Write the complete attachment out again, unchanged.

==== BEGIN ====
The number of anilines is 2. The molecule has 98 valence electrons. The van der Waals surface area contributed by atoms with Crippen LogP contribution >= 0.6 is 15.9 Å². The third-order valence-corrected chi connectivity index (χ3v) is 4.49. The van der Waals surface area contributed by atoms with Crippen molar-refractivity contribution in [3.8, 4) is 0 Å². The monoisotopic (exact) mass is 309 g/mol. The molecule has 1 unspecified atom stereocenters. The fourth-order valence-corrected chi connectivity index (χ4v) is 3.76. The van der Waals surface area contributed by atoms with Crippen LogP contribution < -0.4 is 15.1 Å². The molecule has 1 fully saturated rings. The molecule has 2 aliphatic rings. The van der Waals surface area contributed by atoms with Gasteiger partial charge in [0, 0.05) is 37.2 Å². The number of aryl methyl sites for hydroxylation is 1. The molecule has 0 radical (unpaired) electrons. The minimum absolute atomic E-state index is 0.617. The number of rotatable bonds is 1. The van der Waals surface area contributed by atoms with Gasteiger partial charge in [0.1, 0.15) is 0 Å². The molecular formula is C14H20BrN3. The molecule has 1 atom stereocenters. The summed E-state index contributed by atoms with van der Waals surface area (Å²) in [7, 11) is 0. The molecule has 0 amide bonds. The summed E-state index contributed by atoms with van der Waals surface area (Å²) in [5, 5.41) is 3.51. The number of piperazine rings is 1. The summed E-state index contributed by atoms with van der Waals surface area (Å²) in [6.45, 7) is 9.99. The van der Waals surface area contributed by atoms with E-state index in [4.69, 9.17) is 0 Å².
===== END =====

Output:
The number of anilines is 2. The molecule has 98 valence electrons. The van der Waals surface area contributed by atoms with Crippen LogP contribution >= 0.6 is 15.9 Å². The third-order valence-corrected chi connectivity index (χ3v) is 4.49. The van der Waals surface area contributed by atoms with Crippen molar-refractivity contribution in [3.8, 4) is 0 Å². The monoisotopic (exact) mass is 309 g/mol. The molecule has 1 unspecified atom stereocenters. The fourth-order valence-corrected chi connectivity index (χ4v) is 3.76. The van der Waals surface area contributed by atoms with Crippen LogP contribution < -0.4 is 15.1 Å². The molecule has 1 fully saturated rings. The molecule has 2 aliphatic rings. The van der Waals surface area contributed by atoms with Gasteiger partial charge in [0, 0.05) is 37.2 Å². The number of aryl methyl sites for hydroxylation is 1. The molecule has 0 radical (unpaired) electrons. The minimum absolute atomic E-state index is 0.617. The number of rotatable bonds is 1. The van der Waals surface area contributed by atoms with Gasteiger partial charge in [0.1, 0.15) is 0 Å². The molecular formula is C14H20BrN3. The molecule has 1 atom stereocenters. The summed E-state index contributed by atoms with van der Waals surface area (Å²) in [7, 11) is 0. The molecule has 0 amide bonds. The summed E-state index contributed by atoms with van der Waals surface area (Å²) in [5, 5.41) is 3.51. The number of piperazine rings is 1. The summed E-state index contributed by atoms with van der Waals surface area (Å²) in [6.45, 7) is 9.99. The van der Waals surface area contributed by atoms with E-state index in [4.69, 9.17) is 0 Å².